– Brendan Frank
How To Dress Well – “Suicide Dream 3”
It’s hard to believe we haven’t heard Jens Lekman on record in a little under four years since his quite exceptional sophomore release, Night Falls Over Kortedala, but his boisterous and affecting sincerity laid over rickety analog sheened samples still remains a staunchly singular experience. Little to nothing beyond conjecture and a couple of live unconfirmed-to-show-up-on-an-album “new songs” is known about a third record, but at least there’s some shadowy movement being made in that direction that might hopefully solidify in 2011.
– Will Ryan
Jens Lekman – “Cowboy Boots” (Live on PB Podcast)
Kanye West & Jay-Z – Watch The Throne
While “H.A.M.” might not have been the grand introduction we had hoped for, Watch the Throne is still one of the most anticipated albums of 2011. Fresh off his masterpiece My Beautiful Dark Twisted Fantasy, Kanye has a lot of momentum going in his favor. So what better way to capitalize on being one of the most profound artists around today, than working with Jay-Z? Little is known about the album, but Watch the Throne has been said to be a throw back to classic rap. While it remains to be seen if there will be any collaborations, most sources are saying the album is going to be all Kanye West and Jay-Z. This combination of two of hip-hop’s biggest icons makes for unlimited possibilities. It could be a masterpiece, or it could also be a disaster of epic proportions. Either way, it’s the uncertainty of the project and the possibilities that really makes this on of the most fascinating releases of 2011 to watch out for.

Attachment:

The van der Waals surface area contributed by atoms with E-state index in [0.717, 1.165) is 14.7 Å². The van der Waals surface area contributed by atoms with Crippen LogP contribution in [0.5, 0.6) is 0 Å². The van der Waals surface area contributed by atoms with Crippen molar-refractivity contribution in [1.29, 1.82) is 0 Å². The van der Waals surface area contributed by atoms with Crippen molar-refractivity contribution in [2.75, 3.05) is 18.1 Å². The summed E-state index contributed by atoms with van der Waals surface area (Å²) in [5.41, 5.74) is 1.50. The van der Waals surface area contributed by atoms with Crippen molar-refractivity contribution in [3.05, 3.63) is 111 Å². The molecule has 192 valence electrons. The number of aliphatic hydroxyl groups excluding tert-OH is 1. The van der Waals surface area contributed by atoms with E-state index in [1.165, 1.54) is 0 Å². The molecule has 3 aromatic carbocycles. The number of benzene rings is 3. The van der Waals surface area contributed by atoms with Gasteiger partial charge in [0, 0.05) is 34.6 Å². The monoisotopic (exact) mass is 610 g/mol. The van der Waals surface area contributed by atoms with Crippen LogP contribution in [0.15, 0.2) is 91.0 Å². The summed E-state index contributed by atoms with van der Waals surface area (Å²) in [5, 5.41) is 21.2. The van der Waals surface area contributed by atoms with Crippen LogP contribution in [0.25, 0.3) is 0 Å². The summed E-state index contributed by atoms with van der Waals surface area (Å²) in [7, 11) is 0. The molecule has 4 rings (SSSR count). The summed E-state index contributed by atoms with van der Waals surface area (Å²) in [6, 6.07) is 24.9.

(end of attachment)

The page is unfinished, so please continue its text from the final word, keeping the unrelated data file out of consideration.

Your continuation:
– Brent Koepp
Kanye West and Jay-Z – “H.A.M.”
Lil Wayne – Tha Carter IV
By now, the story of Lil Wayne’s rapid rise to the top of the hip hop world is the stuff of legends. An endless amount of mixtape releases and guest features culminated in the release of 2008’s hugely successful Tha Carter III – a record that solidified Wayne’s status as a titan both commercially and critically. A few missteps, (Rebirth, I Am Not a Human Being) and a prison sentence later, the pressure for Wayne to reclaim his throne and deliver a knockout couldn’t be higher.
Tha Carter IV shares its predecessor’s numerous delays and infinite amount of hype, but the two albums diverge from there. While Tha Carter III’s prerelease singles aided in signaling just how strong the record would turn out to be, what we’ve heard of Tha Carter IV, so far, has been less than stellar. In fact, nothing besides first single, “6 Foot 7 Foot,” has managed to capture the energy that Wayne had in spades both leading up to and on Tha Carter III.